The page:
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Cadillac Escalade with a 16-cylinder engine?

A GM executive has officially confirmed that consideration has been given to equipping the Cadillac Escalade with a 16-cylinder engine.

16-cylinder engines are extremely rare in automotive engineering - the only manufacturer currently offering such a unit is Bugatti. The Chiron is powered by a double VR-16 engine (Bugatti itself calls the type W engine) with 8.0 liters displacement, which delivers up to 1,600 hp. Most 16-cylinder engines date from before WWII - and even then they were very rare. In the post-war period there were twice (1950 and 1966) 16-cylinder engines from BRM for Formula 1, the Italian designer Franco Sbarro built a one-off model in 1976 with the Royale model, the engine of which consisted of two V8 engines fused together and BMW built the 7 series with a 16-cylinder engine as a prototype in the late 1980s . The Italian 16-cylinder sports car Cizeta V16T was created from 1991 to 1995, Mercedes even started developing a 18-cylinder engine for the S-Class of the W140 series and in 2006 Isdera built a one-off with the Autobahnkurier 116i , that has two V8 engines under the hood. However, one of the largest 16-cylinder engine manufacturers from 1930 to 1940 was Cadillac. And for their SUV Escalade, the Americans have actually thought about such a monster engine.

Cadillac with a real 16-cylinder tradition

From 1930 to 1935, Cadillac produced the Series 452 , whose 7.4-liter V16 engines delivered 188 hp. The Series 90 then followed from 1935 to 1940, initially with the same engine as in the Series 452, which after a revision in 1938 had the same power and only 7.1 liters displacement. And Cadillac hasn't let go of its multi-cylinder past - in 2003 the Americans presented the prototype Sixteen, which has a 1,000 hp 13.6-liter V-16 under its long hood that opens on both sides. To this day, however, it has not gone into series production – Bugatti was probably not sad about this decision. But the 16-cylinder at Cadillac has apparently not yet been forgotten: Escalade project manager David Schiavone has now confirmed to the US car magazine GM Authority that Cadillac has seriously considered giving the Escalade-V a 16th -Equip cylinder engine.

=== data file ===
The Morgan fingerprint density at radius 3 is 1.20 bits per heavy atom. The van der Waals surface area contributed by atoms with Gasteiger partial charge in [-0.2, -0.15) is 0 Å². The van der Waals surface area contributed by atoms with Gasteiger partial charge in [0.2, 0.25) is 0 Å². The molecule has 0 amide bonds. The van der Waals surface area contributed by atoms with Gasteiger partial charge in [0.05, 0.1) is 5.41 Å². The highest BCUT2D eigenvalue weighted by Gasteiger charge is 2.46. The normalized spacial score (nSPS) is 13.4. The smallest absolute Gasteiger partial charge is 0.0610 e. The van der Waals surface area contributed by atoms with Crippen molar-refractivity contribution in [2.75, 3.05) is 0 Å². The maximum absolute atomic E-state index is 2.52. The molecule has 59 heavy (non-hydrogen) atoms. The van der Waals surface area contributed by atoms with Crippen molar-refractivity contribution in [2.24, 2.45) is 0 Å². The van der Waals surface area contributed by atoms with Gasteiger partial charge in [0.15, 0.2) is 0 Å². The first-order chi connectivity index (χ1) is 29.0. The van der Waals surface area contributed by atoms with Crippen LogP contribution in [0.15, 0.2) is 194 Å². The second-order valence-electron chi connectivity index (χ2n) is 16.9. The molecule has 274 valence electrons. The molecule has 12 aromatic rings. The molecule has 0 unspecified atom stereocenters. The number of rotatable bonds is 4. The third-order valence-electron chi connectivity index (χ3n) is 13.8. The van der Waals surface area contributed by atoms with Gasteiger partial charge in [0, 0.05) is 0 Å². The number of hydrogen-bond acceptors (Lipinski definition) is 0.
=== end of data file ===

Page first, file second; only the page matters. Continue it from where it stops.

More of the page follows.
Half the number of cylinders had to be enough

However, the Cadillac developers didn't get through with their 16-cylinder idea with the GM decision-makers - they had to be content with half the number of cylinders for the Escalade-V. But even with its supercharged 6.2-liter V8, it's not underpowered - after all, the unit delivers 691 hp and generates 885 Newton meters of torque.GM also uses the engine in the third generation Cadillac CTS-V, in the Cadillac CT5-V Blackwing , in the Chevy Camaro ZL1 and the C7 Corvette Z06. The V8 accelerates the 2.7 ton Escalade V to 97 km/h (60 miles per hour) in 4.4 seconds.

16-cylinder lives on - at Bugatti

It is very unlikely that Cadillac will actually launch a new 16-cylinder engine in times of emerging electromobility. After all, Bugatti seems to be sticking to its unique selling point drive for a while: Bugatti boss Mate Rimac recently made it clear that he appreciates the special features of Bugatti and will cultivate them for a while longer .

In the picture gallery we show the Cadillac Escalade-V.


It is surprising that Cadillac has been thinking about re-launching a 16-cylinder engine until recently - after all, many car manufacturers are currently discontinuing their drinkable 12-cylinder models because they now find them anachronistic. The fact that the Cadillac engineers wanted to pack a 16-cylinder engine under the hood of the Escalade SUV seems quite appropriate - such a large engine would have an easy time with such a large vehicle.

16 or more cylinders: Many car manufacturers have not dared to do this so far. BMW had already completed a 16-cylinder engine for its 7 Series E32, while Mercedes was already very far along in developing its 18-cylinder engine for an 800 SEL. The official reasons for moving away from series production were: Too thirsty, not enough performance difference to the V12 and, in part, feared low social acceptance. On the other hand, what's the point of having a V12 when there's a powerful V8 on offer at the same time? And would Bugatti be just as successful with a V12 as with its VR-16? The marketing appeal of a 16-cylinder seems to be immense. In the end, a combination of a lack of courage on the part of the decision-makers and an objectively correct "we don't need it" may have been the deciding factor for a 16-cylinder out.


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